Living in trees may have given great apes vocal skills for consonants

A comparison of consonant-like sounds in great apes suggests an arboreal lifestyle may have been a step towards complex speech in our ancestors

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20 December 2022

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Orangutans have a rich repertoire of consonant-like sounds, such as lip smacks and raspberries

Media Drum World / Alamy Stock Photo

Our complex speech may have originated from life in the trees. The first analysis of the evolution of consonants suggests their roots may be linked to an arboreal lifestyle, hinting that our ancestors spent more time in trees than currently thought.

All human language uses a combination of vowels and consonants to transfer information. Most primates communicate almost exclusively using vowel-like calls, but non-human great apes produce consonant-like sounds to varying degrees.

This raises the question of where consonants come from, says Adriano Lameira at the University of Warwick in the UK. To find out, Lameira combed through existing literature to see how common consonants are among the great apes and if this could shed light on their evolutionary origin.

He found that wild orangutans, which spend most of their time in the forest canopy, produce a greater number and variety of consonant sounds than wild gorillas, chimpanzees and bonobos, which live on the ground. Only in orangutans are these sounds universal.

“Orangutans have this rich repertoire of kiss sounds, scrapes and clicks and raspberries and smacks,” says Lameira. They typically use these sounds while building nests, or communicating with their young, or as alarm calls.

Lameira thinks living in the trees may explain why orangutans have evolved this broad vocal repertoire. Great apes are adept at extracting hidden or protected foods, like nuts, a skill that often requires the use of tools. While foraging up in the canopy, however, orangutans must always use at least one arm to maintain stability. They have therefore developed more complex control of their lips, tongue and jaws to use their mouths as a “fifth limb” — orangutans are capable of peeling an orange just by using their lips, for example.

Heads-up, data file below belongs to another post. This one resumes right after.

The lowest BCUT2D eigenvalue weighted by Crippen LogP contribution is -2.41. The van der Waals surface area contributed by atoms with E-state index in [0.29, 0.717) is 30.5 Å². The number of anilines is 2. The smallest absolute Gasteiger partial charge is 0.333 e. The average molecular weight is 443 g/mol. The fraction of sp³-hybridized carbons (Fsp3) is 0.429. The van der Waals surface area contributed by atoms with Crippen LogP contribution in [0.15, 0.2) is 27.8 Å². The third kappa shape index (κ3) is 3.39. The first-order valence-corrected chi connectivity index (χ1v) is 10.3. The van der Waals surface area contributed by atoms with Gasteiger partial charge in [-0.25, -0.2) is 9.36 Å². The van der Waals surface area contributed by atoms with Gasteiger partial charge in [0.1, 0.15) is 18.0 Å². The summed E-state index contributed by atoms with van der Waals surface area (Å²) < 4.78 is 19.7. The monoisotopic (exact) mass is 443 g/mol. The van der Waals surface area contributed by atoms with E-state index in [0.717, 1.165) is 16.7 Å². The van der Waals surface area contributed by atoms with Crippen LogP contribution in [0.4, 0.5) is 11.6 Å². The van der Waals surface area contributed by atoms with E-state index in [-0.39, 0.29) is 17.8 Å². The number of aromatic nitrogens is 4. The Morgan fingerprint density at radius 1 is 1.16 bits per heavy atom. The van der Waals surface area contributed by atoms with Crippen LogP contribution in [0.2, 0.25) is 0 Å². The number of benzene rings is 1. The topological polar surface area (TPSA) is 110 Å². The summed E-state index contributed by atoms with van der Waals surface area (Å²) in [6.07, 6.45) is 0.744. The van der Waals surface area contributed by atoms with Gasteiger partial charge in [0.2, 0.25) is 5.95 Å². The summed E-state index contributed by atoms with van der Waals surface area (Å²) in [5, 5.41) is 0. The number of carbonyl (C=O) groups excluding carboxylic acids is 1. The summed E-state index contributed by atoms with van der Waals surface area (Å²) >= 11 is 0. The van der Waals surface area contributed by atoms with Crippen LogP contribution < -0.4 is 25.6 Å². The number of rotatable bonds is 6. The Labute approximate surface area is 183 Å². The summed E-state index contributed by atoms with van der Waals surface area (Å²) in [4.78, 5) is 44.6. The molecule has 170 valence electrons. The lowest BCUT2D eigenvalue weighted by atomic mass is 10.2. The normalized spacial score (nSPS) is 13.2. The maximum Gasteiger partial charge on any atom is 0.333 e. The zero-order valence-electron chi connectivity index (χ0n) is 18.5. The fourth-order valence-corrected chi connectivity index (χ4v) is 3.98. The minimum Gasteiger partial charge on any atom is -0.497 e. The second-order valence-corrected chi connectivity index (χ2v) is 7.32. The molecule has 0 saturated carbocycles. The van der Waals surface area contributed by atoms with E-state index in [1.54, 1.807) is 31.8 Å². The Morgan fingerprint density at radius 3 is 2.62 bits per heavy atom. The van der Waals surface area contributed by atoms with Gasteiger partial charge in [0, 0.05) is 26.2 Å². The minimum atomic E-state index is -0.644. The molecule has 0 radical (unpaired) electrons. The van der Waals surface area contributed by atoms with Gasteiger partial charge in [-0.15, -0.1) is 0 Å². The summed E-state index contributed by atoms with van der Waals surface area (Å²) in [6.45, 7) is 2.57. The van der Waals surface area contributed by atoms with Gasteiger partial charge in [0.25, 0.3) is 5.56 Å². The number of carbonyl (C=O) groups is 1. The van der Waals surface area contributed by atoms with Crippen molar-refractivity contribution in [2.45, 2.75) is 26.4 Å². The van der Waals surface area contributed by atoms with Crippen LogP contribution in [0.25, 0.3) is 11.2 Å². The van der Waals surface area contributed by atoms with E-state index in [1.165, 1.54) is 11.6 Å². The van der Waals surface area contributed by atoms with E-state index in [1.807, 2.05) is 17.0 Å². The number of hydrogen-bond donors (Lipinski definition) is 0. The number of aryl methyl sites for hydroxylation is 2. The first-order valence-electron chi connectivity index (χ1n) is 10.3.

As an evolutionary side effect, this advanced motor skill gave orangutans an increased ability to produce consonant-like sounds, Lameira argues. This could mean that our early ancestors developed consonant sounds while hanging around in trees, too.

“There’s a growing sense that our dependency on trees was much larger and deeper than we think,” says Lameira, which goes against the idea that humans started walking upright as they moved into the savannah. “Within that mosaic that was emerging, we might actually have stayed where the trees were and crossed from one patch to the other as quickly as we could.”

The link between feeding and vocal communication doesn’t apply to smaller tree-dwelling primates such as monkeys, says Lameira, because they are more stable on tree branches and don’t forage in the same way.

“The arboreal origin of consonants is an interesting hypothesis worth testing,” says Chris Petkov at Newcastle University, UK, though he questions some aspects. He says many monkeys use grunts, which are akin to consonants. And as humans aren’t tree-dwelling, there must be other reasons why consonants persisted — such as growing social networks driving call types to expand. These hypotheses could be tested by characterizing consonant-like vocalisations more specifically across species.

“Given that we do not know what led to the evolution of consonants, I think testing this hypothesis can potentially provide some insights,” says Serge Wich at Liverpool John Moores University in the UK. “Of course, we have to remain very cautious that even if there would be a relationship that this does not mean causality as there could be other factors involved.”

Journal reference: Trends in Cognitive Sciences, DOI: 10.1016/j.tics.2022.11.012

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